The concurrency was not in the original plan which intended for both the QEW and Highway 403 to run parallel to each other, as the Hamilton–Brantford and Mississauga sections of Highway 403 were planned to be linked up along the corridor now occupied by Highway 407. It was planned for the Mississauga section of Highway 403 would be renumbered as Highway 410 but this never came to pass. Highway 403 was signed concurrently along the Queen Elizabeth Way in 2002, remedying the discontinuity to avoid confusing drivers that wanted to travel between the two segments without using the toll Highway 407. Nonetheless, many surface street signs referring to that section of freeway with the QEW/Highway 403 concurrency still only use the highway's original designation of QEW, although the MTO has updated route markers on the QEW to reflect the concurrency. In the United Kingdom, routes do not run concurrently with others. Where this would occur, the roadway takes the number of only one of the routes, while the other routes are considered to have a gap and are signed in brackets.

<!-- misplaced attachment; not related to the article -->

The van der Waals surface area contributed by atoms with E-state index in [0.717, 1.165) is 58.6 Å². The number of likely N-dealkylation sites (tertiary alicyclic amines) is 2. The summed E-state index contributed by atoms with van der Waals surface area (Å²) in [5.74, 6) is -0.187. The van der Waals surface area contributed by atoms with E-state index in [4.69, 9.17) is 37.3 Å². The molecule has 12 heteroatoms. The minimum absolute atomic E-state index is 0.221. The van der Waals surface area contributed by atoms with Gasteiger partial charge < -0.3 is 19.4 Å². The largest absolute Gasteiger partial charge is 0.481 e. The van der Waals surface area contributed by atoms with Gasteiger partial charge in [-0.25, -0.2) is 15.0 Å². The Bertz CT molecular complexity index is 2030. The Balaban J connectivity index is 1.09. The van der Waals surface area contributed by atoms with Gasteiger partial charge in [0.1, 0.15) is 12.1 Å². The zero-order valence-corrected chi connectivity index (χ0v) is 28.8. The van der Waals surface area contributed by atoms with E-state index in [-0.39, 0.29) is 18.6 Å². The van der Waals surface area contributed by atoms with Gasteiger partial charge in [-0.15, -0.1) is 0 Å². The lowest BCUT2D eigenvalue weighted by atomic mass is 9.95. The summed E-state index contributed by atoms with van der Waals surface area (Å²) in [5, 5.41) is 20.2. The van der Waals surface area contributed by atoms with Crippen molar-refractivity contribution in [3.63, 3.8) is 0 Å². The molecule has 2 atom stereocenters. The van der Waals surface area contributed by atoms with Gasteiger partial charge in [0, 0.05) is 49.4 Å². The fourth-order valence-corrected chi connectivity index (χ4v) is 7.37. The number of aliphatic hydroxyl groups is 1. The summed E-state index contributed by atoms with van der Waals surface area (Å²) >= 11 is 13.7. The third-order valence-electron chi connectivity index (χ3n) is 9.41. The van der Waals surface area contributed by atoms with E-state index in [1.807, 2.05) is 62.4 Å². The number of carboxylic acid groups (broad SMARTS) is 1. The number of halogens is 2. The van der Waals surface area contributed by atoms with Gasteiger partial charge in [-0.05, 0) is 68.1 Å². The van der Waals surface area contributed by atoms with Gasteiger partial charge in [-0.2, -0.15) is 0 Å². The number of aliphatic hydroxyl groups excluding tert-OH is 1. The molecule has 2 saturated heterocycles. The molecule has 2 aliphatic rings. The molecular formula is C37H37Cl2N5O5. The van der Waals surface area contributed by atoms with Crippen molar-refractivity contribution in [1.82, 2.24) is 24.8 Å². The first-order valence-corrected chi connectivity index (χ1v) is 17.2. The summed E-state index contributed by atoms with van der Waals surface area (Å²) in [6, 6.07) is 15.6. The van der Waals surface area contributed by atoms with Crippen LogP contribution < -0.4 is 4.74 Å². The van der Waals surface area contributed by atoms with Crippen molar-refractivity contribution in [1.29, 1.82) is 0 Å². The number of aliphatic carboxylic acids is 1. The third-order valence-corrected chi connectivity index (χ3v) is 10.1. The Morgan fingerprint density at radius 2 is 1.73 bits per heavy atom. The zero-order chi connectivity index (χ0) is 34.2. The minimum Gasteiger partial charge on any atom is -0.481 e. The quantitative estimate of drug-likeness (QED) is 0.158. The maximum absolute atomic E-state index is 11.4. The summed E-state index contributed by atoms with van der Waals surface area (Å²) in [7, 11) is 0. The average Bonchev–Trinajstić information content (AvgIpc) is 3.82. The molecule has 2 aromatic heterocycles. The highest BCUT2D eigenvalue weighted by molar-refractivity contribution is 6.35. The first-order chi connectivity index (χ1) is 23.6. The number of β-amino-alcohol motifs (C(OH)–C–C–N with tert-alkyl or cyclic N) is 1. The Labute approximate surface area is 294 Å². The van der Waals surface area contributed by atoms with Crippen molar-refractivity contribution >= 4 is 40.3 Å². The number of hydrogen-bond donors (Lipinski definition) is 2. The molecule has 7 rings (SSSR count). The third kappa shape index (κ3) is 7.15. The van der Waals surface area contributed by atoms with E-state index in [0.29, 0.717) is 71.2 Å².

An example is the meeting of the M60 and the M62 northwest of Manchester: the motorways coincide for the seven miles between junctions 12 and 18 but the motorway between those points is only designated as the M60. European route numbers as designated by UNECE may have concurrencies, but since the E-route numbers are unsigned and unused in the UK, the existence of these concurrencies is purely theoretical. In Sweden and Denmark, the most important highways use only the European route numbers that have cardinal directions. In Sweden the E6 and E20 run concurrently for 280 kilometres. In Denmark the E47 and E55 run concurrently for 157 kilometres. There are more shorter concurrencies. There are two stretches in Sweden
Alberta Highway 10